With support from the State of Mississippi, State Senator H.V. Cooper and local authorities, the gunboat was salvaged from the bottom of the river.
Salvage and museum
Hopes of lifting the ironclad and her cargo of artifacts intact were crushed in October 1964, when the 3-inch cables being used to lift Cairo cut deeply into its wooden hull. It then became a question of saving as much of the vessel as possible. A decision was made to cut Cairo into three sections. By the end of December, the battered remains were put on barges and towed to Vicksburg, Mississippi. In the summer of 1965, the barges carrying Cairo were towed to Ingalls Shipyard on the Gulf Coast in Pascagoula, Mississippi. There the armor was removed, cleaned, and stored. The two engines were taken apart, cleaned and reassembled. Sections of the hull were braced internally and a sprinkler system was operated continually to keep the white oak structural timbers from warping and checking. On 3 September 1971, Cairo was listed on the National Register of Historic Places.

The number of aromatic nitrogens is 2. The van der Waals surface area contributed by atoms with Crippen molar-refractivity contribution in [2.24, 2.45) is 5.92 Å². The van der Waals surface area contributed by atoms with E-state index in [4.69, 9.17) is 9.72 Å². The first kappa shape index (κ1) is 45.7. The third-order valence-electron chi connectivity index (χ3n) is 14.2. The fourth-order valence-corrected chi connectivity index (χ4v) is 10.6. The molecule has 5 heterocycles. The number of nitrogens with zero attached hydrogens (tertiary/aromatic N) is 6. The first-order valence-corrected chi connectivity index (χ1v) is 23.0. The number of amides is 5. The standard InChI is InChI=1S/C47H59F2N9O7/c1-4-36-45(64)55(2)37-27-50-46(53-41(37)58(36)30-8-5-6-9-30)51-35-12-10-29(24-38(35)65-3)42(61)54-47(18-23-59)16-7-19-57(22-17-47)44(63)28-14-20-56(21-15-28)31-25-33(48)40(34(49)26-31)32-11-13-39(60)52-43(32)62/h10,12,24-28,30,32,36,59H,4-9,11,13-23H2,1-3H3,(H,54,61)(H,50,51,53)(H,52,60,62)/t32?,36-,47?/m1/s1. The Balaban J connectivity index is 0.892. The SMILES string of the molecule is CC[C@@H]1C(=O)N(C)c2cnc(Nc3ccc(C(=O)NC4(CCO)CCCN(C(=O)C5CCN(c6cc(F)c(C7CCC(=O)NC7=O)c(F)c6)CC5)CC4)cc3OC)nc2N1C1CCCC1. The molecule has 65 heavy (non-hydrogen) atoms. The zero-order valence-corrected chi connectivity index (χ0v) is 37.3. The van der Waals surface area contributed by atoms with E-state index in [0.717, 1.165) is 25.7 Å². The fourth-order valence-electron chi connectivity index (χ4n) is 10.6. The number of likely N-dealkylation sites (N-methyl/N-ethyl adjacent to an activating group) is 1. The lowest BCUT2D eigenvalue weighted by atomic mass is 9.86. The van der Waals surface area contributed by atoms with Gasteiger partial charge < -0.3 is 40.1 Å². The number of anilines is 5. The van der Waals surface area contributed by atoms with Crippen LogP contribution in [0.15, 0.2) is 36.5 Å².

In 1972, the U.S. Congress enacted legislation authorizing the National Park Service to accept the title to Cairo and restore the gunboat for display in Vicksburg National Military Park. Delays in funding the project halted progress until June 1977, when the vessel was transported to the park and partially reconstructed on a concrete foundation near the Vicksburg National Cemetery. A shelter to cover the vessel was completed in October 1980, with the museum opening in November. The original space-frame shelter has since been replaced by a tension-fabric system to provide better cover.
The recovery of artifacts from Cairo revealed a treasure trove of weapons, ammunition, naval stores, and personal gear of the sailors who served on board. The gunboat and its artifacts can now be seen along the tour road at the USS Cairo Museum. These include a sailor's rope knife in good condition.Since salvage, Cairo has suffered degradation due to exposure to the elements, bird droppings, and vandalism. There are only four surviving Civil War-era ironclads in existence: USS Monitor, CSS Neuse, USS Cairo, and CSS Jackson.